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October 16, 2012
Re: alias A = B; syntax
On Tuesday, 16 October 2012 at 05:27:53 UTC, Jonathan M Davis 
wrote:
> I'm unaware of any real difference between the two other than 
> those I already
> mentioned. They're pretty much the same thing, so I don't know 
> why you're
> saying that they're different.

Different, as in the ways you've mentioned :)

In response to the OP, I initially felt the same way, but it can 
be argued that the current syntax is more applicable to the type 
declaration syntax.

If we compare the proposed alternate syntax with current, which 
is better?

alias int Int;
Int x = 0;

vs

alias Int = int;
Int x = 0;

When I compare the two in this way, I'm inclined to keep things 
as they are.

--rt
October 16, 2012
Re: alias A = B; syntax
On 16/10/12 05:18, Nick Sabalausky wrote:
> On Tue, 16 Oct 2012 05:00:56 +0200
> "stas" <stasoid@yahoo.com> wrote:
>
>> For me syntax alias int Int; seems unnatural.
>> I'd love to write
>> alias Int = int;
>> alias fptr = void(int)*;
>>
>> This looks much more readable for me and harmonized with
>> int x = 0;
>> template T(alias A = Object) {...}
>>
>> Does anybody share this opinion?
>> Any chance this syntax goes into D someday?
>
> I'm pretty sure it was already decided that this would be added, but
> just hasn't made it in yet. I've been fairly eager for it. I find the
> current syntax too inconsistent and confusing.
>

That's my recollection too. I find that even after using it for years, I 
still have to pause and think for a moment whenever I see an alias:

alias Foo Bar;
// is this declaring Foo as an alias of Bar? Or Bar as an alias of Foo?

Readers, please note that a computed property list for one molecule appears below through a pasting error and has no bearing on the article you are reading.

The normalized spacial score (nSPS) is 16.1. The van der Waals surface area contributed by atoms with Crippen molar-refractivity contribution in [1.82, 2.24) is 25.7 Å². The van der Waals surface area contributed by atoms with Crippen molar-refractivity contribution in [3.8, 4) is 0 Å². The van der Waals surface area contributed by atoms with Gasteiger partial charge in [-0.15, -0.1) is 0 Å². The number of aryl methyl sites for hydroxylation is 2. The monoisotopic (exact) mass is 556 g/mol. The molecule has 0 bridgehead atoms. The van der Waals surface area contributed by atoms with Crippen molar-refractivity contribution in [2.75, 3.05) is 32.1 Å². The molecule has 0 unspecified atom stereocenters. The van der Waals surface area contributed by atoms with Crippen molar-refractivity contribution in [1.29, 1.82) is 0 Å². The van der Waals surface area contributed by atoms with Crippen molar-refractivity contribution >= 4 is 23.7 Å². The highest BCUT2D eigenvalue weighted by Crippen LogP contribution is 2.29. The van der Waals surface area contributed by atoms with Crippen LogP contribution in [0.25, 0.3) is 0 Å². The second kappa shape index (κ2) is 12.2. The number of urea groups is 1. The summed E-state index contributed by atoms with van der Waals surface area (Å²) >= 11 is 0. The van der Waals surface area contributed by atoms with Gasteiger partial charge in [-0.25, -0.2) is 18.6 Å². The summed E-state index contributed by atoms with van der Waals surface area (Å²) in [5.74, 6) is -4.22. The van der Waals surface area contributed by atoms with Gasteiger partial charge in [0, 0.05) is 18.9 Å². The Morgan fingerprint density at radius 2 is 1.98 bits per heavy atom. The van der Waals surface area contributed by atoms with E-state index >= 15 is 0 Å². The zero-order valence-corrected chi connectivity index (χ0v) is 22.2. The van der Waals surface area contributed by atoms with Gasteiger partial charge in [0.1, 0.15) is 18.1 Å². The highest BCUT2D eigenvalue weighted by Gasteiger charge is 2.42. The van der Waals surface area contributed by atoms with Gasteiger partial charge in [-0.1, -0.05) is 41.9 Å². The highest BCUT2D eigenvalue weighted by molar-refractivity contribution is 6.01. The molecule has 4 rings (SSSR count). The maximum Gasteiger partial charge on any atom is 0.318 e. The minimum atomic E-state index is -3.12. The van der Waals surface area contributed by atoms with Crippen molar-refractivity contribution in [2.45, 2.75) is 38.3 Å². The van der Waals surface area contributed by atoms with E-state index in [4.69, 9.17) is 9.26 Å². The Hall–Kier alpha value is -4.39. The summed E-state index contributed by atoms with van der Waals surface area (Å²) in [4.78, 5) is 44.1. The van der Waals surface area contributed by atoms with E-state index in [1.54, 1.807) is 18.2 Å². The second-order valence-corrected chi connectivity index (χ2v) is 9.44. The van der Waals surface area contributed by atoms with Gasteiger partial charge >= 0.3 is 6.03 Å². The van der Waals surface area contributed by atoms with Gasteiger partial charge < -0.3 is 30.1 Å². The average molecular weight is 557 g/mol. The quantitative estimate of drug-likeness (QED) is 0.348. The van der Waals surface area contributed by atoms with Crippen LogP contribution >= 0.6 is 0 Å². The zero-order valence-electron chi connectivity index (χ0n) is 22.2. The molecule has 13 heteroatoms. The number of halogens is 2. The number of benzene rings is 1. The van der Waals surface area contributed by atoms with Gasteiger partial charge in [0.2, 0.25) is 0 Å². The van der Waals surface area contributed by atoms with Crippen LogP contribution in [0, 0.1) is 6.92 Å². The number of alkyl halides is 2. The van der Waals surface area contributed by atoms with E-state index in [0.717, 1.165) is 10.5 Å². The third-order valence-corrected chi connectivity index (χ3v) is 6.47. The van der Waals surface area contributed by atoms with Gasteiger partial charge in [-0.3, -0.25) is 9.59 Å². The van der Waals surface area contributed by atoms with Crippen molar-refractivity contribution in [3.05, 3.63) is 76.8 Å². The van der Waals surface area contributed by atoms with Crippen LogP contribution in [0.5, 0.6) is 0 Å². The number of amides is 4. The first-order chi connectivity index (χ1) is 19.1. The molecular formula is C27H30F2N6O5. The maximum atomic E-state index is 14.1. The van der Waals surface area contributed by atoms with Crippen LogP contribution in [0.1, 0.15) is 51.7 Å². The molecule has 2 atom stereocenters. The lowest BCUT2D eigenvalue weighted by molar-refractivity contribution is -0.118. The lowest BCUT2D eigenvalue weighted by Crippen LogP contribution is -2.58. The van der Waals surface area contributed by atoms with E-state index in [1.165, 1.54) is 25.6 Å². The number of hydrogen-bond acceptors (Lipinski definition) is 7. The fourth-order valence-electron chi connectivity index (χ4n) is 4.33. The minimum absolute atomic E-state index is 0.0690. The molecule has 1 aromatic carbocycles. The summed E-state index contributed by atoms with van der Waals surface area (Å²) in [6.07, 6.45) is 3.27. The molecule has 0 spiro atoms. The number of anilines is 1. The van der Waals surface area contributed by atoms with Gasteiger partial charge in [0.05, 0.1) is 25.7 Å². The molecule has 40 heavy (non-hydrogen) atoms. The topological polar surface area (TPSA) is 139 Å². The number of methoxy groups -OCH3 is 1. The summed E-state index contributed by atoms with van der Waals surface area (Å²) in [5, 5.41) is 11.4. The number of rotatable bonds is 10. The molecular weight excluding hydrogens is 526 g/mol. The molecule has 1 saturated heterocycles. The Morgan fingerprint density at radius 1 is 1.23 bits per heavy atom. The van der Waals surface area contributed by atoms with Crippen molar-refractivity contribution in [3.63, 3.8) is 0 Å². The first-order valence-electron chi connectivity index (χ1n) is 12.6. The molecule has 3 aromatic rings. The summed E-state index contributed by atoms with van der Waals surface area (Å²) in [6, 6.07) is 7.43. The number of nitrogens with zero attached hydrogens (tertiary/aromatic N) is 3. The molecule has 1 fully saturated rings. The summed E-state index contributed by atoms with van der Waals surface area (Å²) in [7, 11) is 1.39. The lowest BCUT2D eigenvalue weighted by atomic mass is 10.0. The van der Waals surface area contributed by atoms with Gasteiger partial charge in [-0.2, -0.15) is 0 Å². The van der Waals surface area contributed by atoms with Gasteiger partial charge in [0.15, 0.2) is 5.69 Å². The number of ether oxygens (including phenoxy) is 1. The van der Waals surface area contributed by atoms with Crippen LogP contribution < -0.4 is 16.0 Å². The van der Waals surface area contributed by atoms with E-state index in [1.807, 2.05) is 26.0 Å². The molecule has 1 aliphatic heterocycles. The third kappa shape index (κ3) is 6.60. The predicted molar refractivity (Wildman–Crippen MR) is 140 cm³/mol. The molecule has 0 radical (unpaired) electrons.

And if I see:
alias Foo int;
it doesn't instantly stand out to me as the wrong way round. There's a 
delay of 1-2 seconds.

Somehow this is something that my brain refuses to see as natural, no 
matter how many times it sees it. Whereas:

alias Bar = Foo;

is instantly clear, even though I've almost never seen it.
October 16, 2012
Re: alias A = B; syntax
On Tuesday, 16 October 2012 at 09:32:49 UTC, Don Clugston wrote:
>
> Somehow this is something that my brain refuses to see as 
> natural, no matter how many times it sees it.

Exactly.

In C inconsistency was even more vivid:
sometimes I saw
#define BOOL int
and other times
typedef int Bool;  // what a heck?
October 16, 2012
Re: alias A = B; syntax
On Tuesday, 16 October 2012 at 09:32:49 UTC, Don Clugston wrote:
> Somehow this is something that my brain refuses to see as 
> natural, no matter how many times it sees it. Whereas:
>
> alias Bar = Foo;
>
> is instantly clear, even though I've almost never seen it.

+1 to that. :)
October 16, 2012
Re: alias A = B; syntax
On 10/16/2012 06:01 AM, Andrej Mitrovic wrote:
> On 10/16/12, Nick Sabalausky <SeeWebsiteToContactMe@semitwist.com> wrote:
>> I'm pretty sure it was already decided that this would be added, but
>> just hasn't made it in yet. I've been fairly eager for it. I find the
>> current syntax too inconsistent and confusing.
>
> Yep.
>
> Paging Dr. Kenji!
>

This can be implemented in the parser, so it is quite simple.
October 16, 2012
Re: alias A = B; syntax
On Tuesday, 16 October 2012 at 03:00:57 UTC, stas wrote:
> For me syntax alias int Int; seems unnatural.
> I'd love to write
> alias Int = int;
> alias fptr = void(int)*;

You can cast your vote for the new syntax over there:
http://d.puremagic.com/issues/show_bug.cgi?id=3011


By the way, in C++11 you can now also say:

using MyRealType = double;

...instead of:

typedef double MyRealType;
October 16, 2012
Re: alias A = B; syntax
On Tuesday, 16 October 2012 at 14:45:41 UTC, Tommi wrote:
> You can cast your vote for the new syntax over there: